Invasive Plant Species Management
Invasive species come in many guises. Woody weed species such as the European olive, Aleppo pine, Radiata pine, Hackberry, Italian buckthorn, Hawthorn, Desert ash and Willows are all causing problems in some environments Often these species are found along watercourses where their effects can be dire for the environment.
Although almost any of these species can be a garden asset in the right circumstances, when they escape the confines of a cultured garden they can have significant adverse consequences on affected areas.
Throughout Adelaide woody weed species have detrimental effects on biodiversity, amenity, wildlife corridors and natural watercourses.
Non-woody invasive species
Other less obvious invasive plant species occur in most gardens with subtle but nevertheless important detrimental effects on nearby plants. Many gardens are overrun by a variety of self-spreading perennial plants. The most common species found around trees causing adverse health impacts are;
- Agapanthus species – African lilly, Lilly of the Nile,
- Natal lilly – Clivia miniata
- English Ivy - Hedera helix
- Sword Ferns - Nephrolepis sp. & Polystichum sp.
- Wild iris – Dieties bicolor
- Native violet – Viola hederacea
- Wandering jew - Tradescantia fluminensis.
- Canna lily – Canna sp.
There are many others that are less common but equally debilitating for the plants around them.
These perennials in the main belong to a group of plants that are typically found in bogs and other very wet places.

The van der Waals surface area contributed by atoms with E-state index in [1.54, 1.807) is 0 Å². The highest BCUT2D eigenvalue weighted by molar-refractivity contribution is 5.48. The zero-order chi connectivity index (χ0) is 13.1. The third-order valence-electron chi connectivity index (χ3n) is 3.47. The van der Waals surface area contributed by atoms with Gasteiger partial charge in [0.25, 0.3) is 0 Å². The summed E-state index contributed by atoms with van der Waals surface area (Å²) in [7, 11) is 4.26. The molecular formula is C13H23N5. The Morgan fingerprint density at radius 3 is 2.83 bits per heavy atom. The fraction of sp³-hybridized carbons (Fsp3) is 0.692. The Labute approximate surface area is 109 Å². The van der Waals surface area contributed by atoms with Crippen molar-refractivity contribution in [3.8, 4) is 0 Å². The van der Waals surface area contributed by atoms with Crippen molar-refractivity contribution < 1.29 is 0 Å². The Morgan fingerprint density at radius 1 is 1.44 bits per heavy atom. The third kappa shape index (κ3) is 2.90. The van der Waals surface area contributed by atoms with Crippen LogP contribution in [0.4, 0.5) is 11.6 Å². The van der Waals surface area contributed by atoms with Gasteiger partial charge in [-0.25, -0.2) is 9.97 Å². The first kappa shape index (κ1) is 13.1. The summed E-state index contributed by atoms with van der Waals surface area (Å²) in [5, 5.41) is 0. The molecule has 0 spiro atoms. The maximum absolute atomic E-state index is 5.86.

They are almost never found in nature in the vicinity of trees.
Perennials are incredibly tough plants, consuming the vast majority of resources from the soil in their vicinity and leaving little or nothing for young trees or the root systems of larger trees where they occur together.
They have a significant debilitating effect on the growth of young trees in particular and can prevent the successful establishment of newly planted trees. There is evidence to suggest plants produce a wide variety of chemicals that interfere with the growth of other plants in a variety of ways. This process is called allelopathy.
Where these species or species like them exist in gardens they should be controlled and confined to small areas away from trees to minimize adverse impacts, or replaced with more appropriate non-invasive species
As part of our commitment to maintaining healthy trees in healthy environments for the benefit of our clients we urge all clients to consider this important issue and take whatever steps they can to reduce the scourge of woody weeds, or the debilitating effects of bog plants on their valuable trees and other plants.